When a degenerative and hypermobile (incorrectly and ambiguously called ‘unstable’) lumbar spine is stabilized (= fusion) with anterior, lateral, posterior, or combined antero-posterior instrumentation, the operated intervertebral discogenic motion segment(s) should be entirely immobilized. At least this is the aim.

The loss of mobility at the fused level(s) then needs to be compensated in one way or the other by ‘forcing’ the adjacent levels into more flexion, extension and torsion. Adjacent intervertebral disc levels experience changing hydrostatic pressures and higher tensile and shear deformations (LI; McNally; Mimura; Schizas; Shirazi-Adl; Wang). The biologic expression of the subsequent altered loading patterns, radiologically visible as the initiation or acceleration of IVD narrowing and osteophytes, has been investigated in small animal hypermobility models. They demonstrate identical biologic annular degradative findings in the AF as found during sustained compression.

Although it still remains impossible in humans to differentiate the natural occurring degenerative intradiscal phenomena induced by genetic predisposition from those induced by a changed mechanical loading pattern, it seems very likely that the creation of intradiscal hypo- or hypermobility and/or an increase (adjacent to a fusion) or decrease (included in the fusion) of the intradiscal hydrostatic pressure and intradiscal strains are responsible for inducing changes in the surrounding ECM and the IVD cells. Indeed, animal models of fused spines indicate that the proteoglycan synthesis and the hydration in the NP decrease.

38. Complex but precarious balance and interplay between biologic and biomechanical influences

In 1962, Naylor already indicated that a series of biochemical processes independently weaken the structure of the IVD which will ultimately decompensate when subjected to biomechanical stress. Over the following decades, in vivo and in vitro mechanobiologic studies clearly confirmed that mechanical factors influence the biosynthetic activity of IVD cells. However, this interference partly explains the occurrence of the degenerative processes in the aging IVD.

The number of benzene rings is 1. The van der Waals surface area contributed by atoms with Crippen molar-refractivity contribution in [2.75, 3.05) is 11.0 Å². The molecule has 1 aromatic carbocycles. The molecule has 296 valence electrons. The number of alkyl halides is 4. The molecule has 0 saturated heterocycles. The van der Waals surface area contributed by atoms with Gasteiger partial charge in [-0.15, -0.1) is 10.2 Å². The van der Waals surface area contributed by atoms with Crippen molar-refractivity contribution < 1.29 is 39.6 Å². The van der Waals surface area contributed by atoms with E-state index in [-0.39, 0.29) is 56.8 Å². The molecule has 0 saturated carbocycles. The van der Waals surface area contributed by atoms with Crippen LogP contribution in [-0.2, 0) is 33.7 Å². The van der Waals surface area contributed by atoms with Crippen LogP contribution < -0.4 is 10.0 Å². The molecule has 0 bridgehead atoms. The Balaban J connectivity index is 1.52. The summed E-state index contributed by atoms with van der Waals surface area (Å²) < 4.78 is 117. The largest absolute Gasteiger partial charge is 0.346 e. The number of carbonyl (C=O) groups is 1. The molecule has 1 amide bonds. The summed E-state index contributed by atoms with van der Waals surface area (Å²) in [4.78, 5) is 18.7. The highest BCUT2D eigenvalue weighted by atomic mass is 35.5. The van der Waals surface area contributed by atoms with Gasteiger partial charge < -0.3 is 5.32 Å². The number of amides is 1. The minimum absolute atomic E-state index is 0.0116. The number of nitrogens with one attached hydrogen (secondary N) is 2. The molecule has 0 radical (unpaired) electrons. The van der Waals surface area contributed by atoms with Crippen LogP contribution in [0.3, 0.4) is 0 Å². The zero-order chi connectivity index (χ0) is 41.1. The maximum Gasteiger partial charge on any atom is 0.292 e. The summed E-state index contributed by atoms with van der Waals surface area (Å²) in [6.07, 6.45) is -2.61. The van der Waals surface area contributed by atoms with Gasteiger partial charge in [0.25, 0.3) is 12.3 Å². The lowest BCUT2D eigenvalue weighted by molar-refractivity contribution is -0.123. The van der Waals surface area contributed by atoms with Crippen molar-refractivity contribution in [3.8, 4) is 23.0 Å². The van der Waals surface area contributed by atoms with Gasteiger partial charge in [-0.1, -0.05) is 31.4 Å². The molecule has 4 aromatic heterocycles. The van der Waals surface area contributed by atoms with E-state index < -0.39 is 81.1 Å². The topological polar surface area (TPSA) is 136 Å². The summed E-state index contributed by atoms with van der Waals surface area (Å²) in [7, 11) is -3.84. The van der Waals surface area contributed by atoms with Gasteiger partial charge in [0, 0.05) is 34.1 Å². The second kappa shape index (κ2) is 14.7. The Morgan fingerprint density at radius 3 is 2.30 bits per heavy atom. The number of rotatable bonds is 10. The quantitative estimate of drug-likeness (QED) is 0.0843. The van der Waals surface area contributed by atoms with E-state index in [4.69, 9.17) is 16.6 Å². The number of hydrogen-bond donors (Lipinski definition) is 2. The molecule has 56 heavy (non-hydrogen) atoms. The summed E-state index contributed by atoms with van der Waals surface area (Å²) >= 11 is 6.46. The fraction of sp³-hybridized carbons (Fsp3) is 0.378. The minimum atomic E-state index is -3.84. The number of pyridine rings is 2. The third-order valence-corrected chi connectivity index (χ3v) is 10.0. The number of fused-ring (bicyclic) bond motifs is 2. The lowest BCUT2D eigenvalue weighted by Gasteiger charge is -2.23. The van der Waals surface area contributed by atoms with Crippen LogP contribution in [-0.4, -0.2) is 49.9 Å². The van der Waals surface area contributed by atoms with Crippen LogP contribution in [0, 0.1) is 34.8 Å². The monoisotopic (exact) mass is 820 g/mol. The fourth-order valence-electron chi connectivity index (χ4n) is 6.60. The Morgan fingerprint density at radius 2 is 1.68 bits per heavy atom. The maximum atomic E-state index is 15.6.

The balance between the biological structure and the biomechanical function of the IVD is precarious, meaning that the potential development of IVD degeneration mainly is predisposed by genetic factors and modulated by mechanical influences. Indeed, the repetitive lifetime daily physical environmental exposures of the spine trigger the expression of available unfavourable genes to tip the balance toward accelerated IVD degeneration. Genetics influence the quality of the tissue material which has direct mechanical consequences.

The influence of socioeconomic environmental factors in the evolution of this degenerative process clearly is overestimated.

39. Cells recognise different daily  mechanical loading patterns

The lumbar intervertebral joint is a complex organ where the IVD cells in its cartilaginous architecture continuously respond to the stress of daily mechanically induced compressive, tensile, and shear deformations (= strains) of their extracellular matrix. This phenomenon is called cellular mechanical signal transduction or mechanotransduction.

IVDs are loaded throughout life, but can withstand most pressures normally. The duration, magnitude, frequency and type of loads influence the hydrostatic and osmotic pressures in ECM. The IVD cell metabolism, responsible for the synthesis of the molecular components (especially collagens and proteoglycans) of the IVD, reacts very sensitively to such pressure changes. The IVD tissue can remodel reversible microchanges but irreversible changes may remain and initiate IVD degeneration.